Sorting through 42 31-gallon basement bins

There’s a lot of stuff in the world. An antique dealer told me this in my basement as he picked up, turned over, then put down piece after piece of my mother’s, father’s, and grandmother’s—now my—stuff.

My basement was stacked floor to ceiling with 42 translucent 31-gallon blue-lidded plastic bins packed with the past. The bin categories were: mom, dad, Jack, Cora, Charles, me. Subcategories were: work, play, need, worth-something, or memory. The underlying theme however, was that each past calendar, each shoe, each ring, broken toy, bulging address book, or math worksheet held a life.

This became a problem. Space dictated that I needed to deal with my anointed high-level significance of objects I either knew intimately or knew nothing about except that they were saved by mom. Plus, I wanted to be surrounded by the present, by potential, and life which could include a ping-pong table if I could just make the space.

I went for the easy stuff first. I got rid of fabric from projects I didn’t complete in 1974, letters written and bad art I’d made from relationships I no longer even cared to remember, and ballet slippers from gym class in college. Then I moved on to what froze me with stories and unspoken rules.

As I held a lone blue willow chipped and cracked plate in my hand, I heard mom say:  ‘that was my mother’s’. While I unwrapped one silver-plated wedding gift of hers and dads after another, I pictured us sitting at the counter polishing them carefully. Her concentration and careful repacking of each piece signified a value way out of proportion with actual worth. Mom grew up in poverty and apparently lived with the fear it would return and in awe that it didn’t. Her buying and saving two cashmere white coats, a dozen long evening gown gloves, each broken bit of costume jewelry, diamond cocktail ring, golf glove, a box of bobby pins—equally saved, packed, and neatly labeled reminded me that this saving cycle was mom’s keeping and remembering, not mine.

Along with all the the stuff, I had inherited her stories but didn’t own them. I learned I didn’t even like those two shell encrusted round end tables. Now, after months and hours unearthing, consigning, selling, editing, photographing, and distilling stuff to fit my own description of want or need, I believe that the significance of objects, like the faded tissue paper stuck to a prom corsage, is wrapped foremost with the weight of its story. Maybe next I get to assign my own value to stuff. Maybe I don’t need so many memory prompts and maybe I get to define my own relationship to objects. Because, after all, there’s a lot of stuff in the world.

Written Feb. 2010 and still revising…



  1. “which moment? The ones in our hands or the one in the in-between…”

    I won’t go all Proustian on you, but they are all the same moment – time is a restraining or restrictive force, but experience is expansive, eternal. Our experience or memory of things are more “real” than the objects themselves. We load the things with meaning that isn’t immanent.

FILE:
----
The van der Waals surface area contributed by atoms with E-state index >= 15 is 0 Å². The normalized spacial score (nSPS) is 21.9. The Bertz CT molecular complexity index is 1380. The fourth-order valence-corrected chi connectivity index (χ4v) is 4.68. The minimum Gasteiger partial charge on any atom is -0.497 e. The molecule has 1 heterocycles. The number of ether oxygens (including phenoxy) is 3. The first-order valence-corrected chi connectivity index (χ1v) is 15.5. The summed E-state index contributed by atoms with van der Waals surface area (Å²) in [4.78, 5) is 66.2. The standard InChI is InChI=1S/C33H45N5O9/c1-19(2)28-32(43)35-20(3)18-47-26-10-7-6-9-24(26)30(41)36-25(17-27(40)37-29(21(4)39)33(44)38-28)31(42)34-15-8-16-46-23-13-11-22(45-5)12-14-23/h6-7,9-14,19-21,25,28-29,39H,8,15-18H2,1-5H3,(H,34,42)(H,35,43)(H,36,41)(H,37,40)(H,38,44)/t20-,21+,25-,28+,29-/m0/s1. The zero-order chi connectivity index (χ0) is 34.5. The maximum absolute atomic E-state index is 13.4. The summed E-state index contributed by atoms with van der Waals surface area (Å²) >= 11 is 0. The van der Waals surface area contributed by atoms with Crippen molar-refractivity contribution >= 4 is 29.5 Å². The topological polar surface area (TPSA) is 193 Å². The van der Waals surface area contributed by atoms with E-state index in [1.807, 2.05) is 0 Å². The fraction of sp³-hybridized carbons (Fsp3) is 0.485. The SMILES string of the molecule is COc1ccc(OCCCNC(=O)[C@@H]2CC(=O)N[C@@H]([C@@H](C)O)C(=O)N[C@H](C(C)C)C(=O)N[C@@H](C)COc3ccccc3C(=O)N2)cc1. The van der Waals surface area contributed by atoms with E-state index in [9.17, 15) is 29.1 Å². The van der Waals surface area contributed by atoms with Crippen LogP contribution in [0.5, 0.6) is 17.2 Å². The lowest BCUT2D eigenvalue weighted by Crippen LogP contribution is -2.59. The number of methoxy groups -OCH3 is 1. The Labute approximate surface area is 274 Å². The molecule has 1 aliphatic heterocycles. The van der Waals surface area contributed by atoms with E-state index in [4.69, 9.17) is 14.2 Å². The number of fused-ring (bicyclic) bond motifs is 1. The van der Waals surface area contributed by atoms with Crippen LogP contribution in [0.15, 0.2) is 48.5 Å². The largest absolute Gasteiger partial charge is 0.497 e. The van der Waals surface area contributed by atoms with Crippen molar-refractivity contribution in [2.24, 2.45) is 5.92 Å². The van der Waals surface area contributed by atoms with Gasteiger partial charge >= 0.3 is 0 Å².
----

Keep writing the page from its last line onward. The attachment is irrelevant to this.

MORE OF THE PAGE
Waiting for the context or revelation may just be our way of saying “I am not done with this yet…” (do we do this all our lives? Seems like it!)

  2. Yes, thanks for this- I’ve read his ‘Without’ and ‘The Best Day The Worst Day’- these are on my list now. And I love your thought of context, or revelation of which I’m learning about. It’s OK for context to be a reach and additive to the whole – this used to be uncomfortable for me, but not any more! And as I post this that is a few years old, I am still clearing out so I can live in the moment. But still the question: which moment? The ones in our hands or the one in the in-between…

  3. I love this post, Margo. It reminds me of Donald Hall’s recollections of his family’s life on a farm in New Hampshire in String Too Short to Be Saved. The very brief preface is written” ” A man was cleaning the attic of an old house in New England and he found a box which was filled with tiny pieces of string. On the lid of the box was an inscription in an old hand: “String too short to be saved”.

    For a poet, like Hall, strings too small to be saved are often the small lines of text we keep packed up in our brain that occasional resurface – intact units of meaning, but needing something more – context, or revelation – before they can become part of a whole. Like boxes of parts for tools or appliances that we just may need/use some day.

    In this book and is his memoir, Unpacking the Boxes,Hall writes of the reason of why we hold on to things: because they are tangible mementos of places (in time) we can never return to – of worlds we can never revisit. But – perhaps more regrettably, he acknowledges that trying to hold the past may prevent us from living in the moment – our moment, our present.

    I think you would enjoy both books.

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